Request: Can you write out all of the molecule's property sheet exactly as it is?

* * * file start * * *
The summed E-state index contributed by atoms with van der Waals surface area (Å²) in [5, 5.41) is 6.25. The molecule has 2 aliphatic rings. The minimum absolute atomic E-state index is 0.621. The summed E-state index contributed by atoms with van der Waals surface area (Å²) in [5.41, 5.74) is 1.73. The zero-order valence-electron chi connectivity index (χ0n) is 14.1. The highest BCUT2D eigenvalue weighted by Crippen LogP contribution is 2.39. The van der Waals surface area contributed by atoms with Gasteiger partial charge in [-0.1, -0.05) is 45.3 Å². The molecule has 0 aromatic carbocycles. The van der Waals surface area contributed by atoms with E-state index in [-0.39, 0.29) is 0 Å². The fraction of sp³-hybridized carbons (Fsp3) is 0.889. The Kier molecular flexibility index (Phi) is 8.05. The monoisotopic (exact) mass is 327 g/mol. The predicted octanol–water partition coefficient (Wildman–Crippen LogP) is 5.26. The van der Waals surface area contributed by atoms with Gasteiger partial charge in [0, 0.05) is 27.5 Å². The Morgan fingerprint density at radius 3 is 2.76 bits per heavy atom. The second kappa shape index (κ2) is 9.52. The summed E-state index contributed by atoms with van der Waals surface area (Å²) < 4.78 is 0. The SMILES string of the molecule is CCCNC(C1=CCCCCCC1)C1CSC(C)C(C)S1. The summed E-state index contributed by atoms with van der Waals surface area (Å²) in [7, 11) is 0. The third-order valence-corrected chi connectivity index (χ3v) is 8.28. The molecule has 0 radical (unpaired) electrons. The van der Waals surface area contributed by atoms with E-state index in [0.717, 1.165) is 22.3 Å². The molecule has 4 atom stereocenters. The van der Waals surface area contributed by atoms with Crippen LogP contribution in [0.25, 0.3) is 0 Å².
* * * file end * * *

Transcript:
The summed E-state index contributed by atoms with van der Waals surface area (Å²) in [5, 5.41) is 6.25. The molecule has 2 aliphatic rings. The minimum absolute atomic E-state index is 0.621. The summed E-state index contributed by atoms with van der Waals surface area (Å²) in [5.41, 5.74) is 1.73. The zero-order valence-electron chi connectivity index (χ0n) is 14.1. The highest BCUT2D eigenvalue weighted by Crippen LogP contribution is 2.39. The van der Waals surface area contributed by atoms with Gasteiger partial charge in [-0.1, -0.05) is 45.3 Å². The molecule has 0 aromatic carbocycles. The van der Waals surface area contributed by atoms with E-state index in [-0.39, 0.29) is 0 Å². The fraction of sp³-hybridized carbons (Fsp3) is 0.889. The Kier molecular flexibility index (Phi) is 8.05. The monoisotopic (exact) mass is 327 g/mol. The predicted octanol–water partition coefficient (Wildman–Crippen LogP) is 5.26. The van der Waals surface area contributed by atoms with Gasteiger partial charge in [0, 0.05) is 27.5 Å². The Morgan fingerprint density at radius 3 is 2.76 bits per heavy atom. The second kappa shape index (κ2) is 9.52. The summed E-state index contributed by atoms with van der Waals surface area (Å²) < 4.78 is 0. The SMILES string of the molecule is CCCNC(C1=CCCCCCC1)C1CSC(C)C(C)S1. The summed E-state index contributed by atoms with van der Waals surface area (Å²) in [7, 11) is 0. The third-order valence-corrected chi connectivity index (χ3v) is 8.28. The molecule has 0 radical (unpaired) electrons. The van der Waals surface area contributed by atoms with E-state index in [0.717, 1.165) is 22.3 Å². The molecule has 4 atom stereocenters. The van der Waals surface area contributed by atoms with Crippen LogP contribution in [0.25, 0.3) is 0 Å².